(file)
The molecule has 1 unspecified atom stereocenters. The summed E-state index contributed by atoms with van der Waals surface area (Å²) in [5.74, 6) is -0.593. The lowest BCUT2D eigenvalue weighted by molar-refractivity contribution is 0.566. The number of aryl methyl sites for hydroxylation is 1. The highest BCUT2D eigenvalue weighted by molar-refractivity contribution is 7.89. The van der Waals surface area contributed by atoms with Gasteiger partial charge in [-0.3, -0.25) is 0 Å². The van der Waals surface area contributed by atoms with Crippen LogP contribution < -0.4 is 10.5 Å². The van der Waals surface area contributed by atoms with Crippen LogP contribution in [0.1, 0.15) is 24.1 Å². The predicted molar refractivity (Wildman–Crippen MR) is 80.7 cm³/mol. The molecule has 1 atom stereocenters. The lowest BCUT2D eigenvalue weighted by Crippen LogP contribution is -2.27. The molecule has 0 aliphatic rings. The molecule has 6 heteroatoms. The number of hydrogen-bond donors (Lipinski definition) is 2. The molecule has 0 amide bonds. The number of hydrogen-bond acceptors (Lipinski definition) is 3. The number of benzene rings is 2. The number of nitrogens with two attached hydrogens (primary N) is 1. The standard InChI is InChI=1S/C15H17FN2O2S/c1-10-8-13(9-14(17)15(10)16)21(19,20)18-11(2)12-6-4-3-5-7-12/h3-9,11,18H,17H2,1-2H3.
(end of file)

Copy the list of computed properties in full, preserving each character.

The molecule has 1 unspecified atom stereocenters. The summed E-state index contributed by atoms with van der Waals surface area (Å²) in [5.74, 6) is -0.593. The lowest BCUT2D eigenvalue weighted by molar-refractivity contribution is 0.566. The number of aryl methyl sites for hydroxylation is 1. The highest BCUT2D eigenvalue weighted by molar-refractivity contribution is 7.89. The van der Waals surface area contributed by atoms with Gasteiger partial charge in [-0.3, -0.25) is 0 Å². The van der Waals surface area contributed by atoms with Crippen LogP contribution < -0.4 is 10.5 Å². The van der Waals surface area contributed by atoms with Crippen LogP contribution in [0.1, 0.15) is 24.1 Å². The predicted molar refractivity (Wildman–Crippen MR) is 80.7 cm³/mol. The molecule has 1 atom stereocenters. The lowest BCUT2D eigenvalue weighted by Crippen LogP contribution is -2.27. The molecule has 0 aliphatic rings. The molecule has 6 heteroatoms. The number of hydrogen-bond donors (Lipinski definition) is 2. The molecule has 0 amide bonds. The number of hydrogen-bond acceptors (Lipinski definition) is 3. The number of benzene rings is 2. The number of nitrogens with two attached hydrogens (primary N) is 1. The standard InChI is InChI=1S/C15H17FN2O2S/c1-10-8-13(9-14(17)15(10)16)21(19,20)18-11(2)12-6-4-3-5-7-12/h3-9,11,18H,17H2,1-2H3.